What is Bond Bank?

A bond bank is an independent state-created entity that consolidates local bond issues into a single pool to offer better financing options for state or municipal projects.

Key Takeaways

  • A bond bank is an independent entity, created by the state, that consolidates local bond issues into a single pool to offer better financing options for state or municipal projects.
  • Bond banks serve as necessary go-betweens, allowing states to finance infrastructure through massive bond issues, which greatly lowers issuance costs.
  • The consolidation of the varying investment grade fixed-income securities that is done by the bond bank has the intended effect of lowering the overall risk of that pooled offering to the investor.

Understanding Bond Bank

Bond banks may be created through legislation, though they are separate and distinct from the state government itself. They have independent boards and commissioners. A state's bond bank credit rating differs from the state's credit rating. For example, Moody's Investors Service assigns one credit rating to the Maine Municipal Bond Bank (MMBB) and a different credit to the state of Maine itself.  The higher credit rating for MMBB helps it gain access to better interest rates, which lowers borrowing costs for the state of Maine.

However, some states have credit ratings that are on par with their bond bank. In these cases, bond banks may not get a better rate than the state would on its own. Still, bond banks help state governments by consolidating the borrowing process, making it more streamlined and easier for the state to acquire financing.

Bond banks usually make at least two annual bond issuances and most will be tax-exempt. The consolidation of the various investment grade fixed-income securities that is done by the bond bank has the intended effect of lowering the overall risk of that pooled offering to the investor.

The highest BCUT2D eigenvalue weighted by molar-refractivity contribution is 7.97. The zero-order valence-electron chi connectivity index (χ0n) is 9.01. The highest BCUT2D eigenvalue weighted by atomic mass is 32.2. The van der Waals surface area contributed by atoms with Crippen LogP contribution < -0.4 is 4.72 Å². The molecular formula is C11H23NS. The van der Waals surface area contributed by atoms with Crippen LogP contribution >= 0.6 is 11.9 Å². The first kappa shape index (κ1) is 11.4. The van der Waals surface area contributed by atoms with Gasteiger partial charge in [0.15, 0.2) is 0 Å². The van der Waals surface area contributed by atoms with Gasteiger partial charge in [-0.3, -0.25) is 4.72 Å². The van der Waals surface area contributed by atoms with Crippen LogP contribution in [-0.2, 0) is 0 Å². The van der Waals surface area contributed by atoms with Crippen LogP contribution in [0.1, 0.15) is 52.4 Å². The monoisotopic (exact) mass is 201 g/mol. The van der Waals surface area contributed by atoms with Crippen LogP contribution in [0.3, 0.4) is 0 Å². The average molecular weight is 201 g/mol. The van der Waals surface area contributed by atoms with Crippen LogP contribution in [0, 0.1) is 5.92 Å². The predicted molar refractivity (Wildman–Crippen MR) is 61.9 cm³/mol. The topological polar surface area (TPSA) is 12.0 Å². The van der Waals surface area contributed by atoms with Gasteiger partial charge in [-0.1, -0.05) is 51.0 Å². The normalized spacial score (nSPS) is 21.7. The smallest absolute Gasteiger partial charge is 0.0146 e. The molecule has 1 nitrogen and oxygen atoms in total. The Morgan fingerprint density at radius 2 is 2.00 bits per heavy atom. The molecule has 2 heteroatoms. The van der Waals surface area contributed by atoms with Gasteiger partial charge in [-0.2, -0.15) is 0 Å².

The money generated from bond bank issues goes to the state or municipality, which uses the money to fund public projects such as schools, hospitals, and drinking water infrastructure. Bond banks serve as necessary go-betweens, allowing states to finance infrastructure through massive bond issues, rather than piecemeal through smaller issues controlled directly by the state government, which greatly lowers issuance costs. Additionally, pooling debt gives the bond bank offering a higher credit rating that results in better interest rates for the borrower.

Maine Bond Bank

The oldest bond bank in the U.S. is the Maine Municipal Bond Bank, created in 1971 by the state's legislature. The bond bank is an independent agency, though its commissioners are appointed by the governor. The bond bank issues bonds for projects such as the Transcap Bond Program, which helps fund the Maine Department of Transportation; and the Drinking Water SRF Program, which helps the state to maintain clean drinking water supplies for its citizens. Investors who wish to purchase these bonds can do so through designated brokers listed with the bond bank.

Not all states have bond banks. The Tax Reform Act of 1986 tightened rules to prevent states and municipalities from issuing large amounts of tax-exempt bonds to subsidize private business. This meant that bond banks in operation before 1986 could build up resources via borrowing before the restrictions came into effect. Bond banks created after the act faced more stringent limits, making it harder for them to build up a base from which to grow.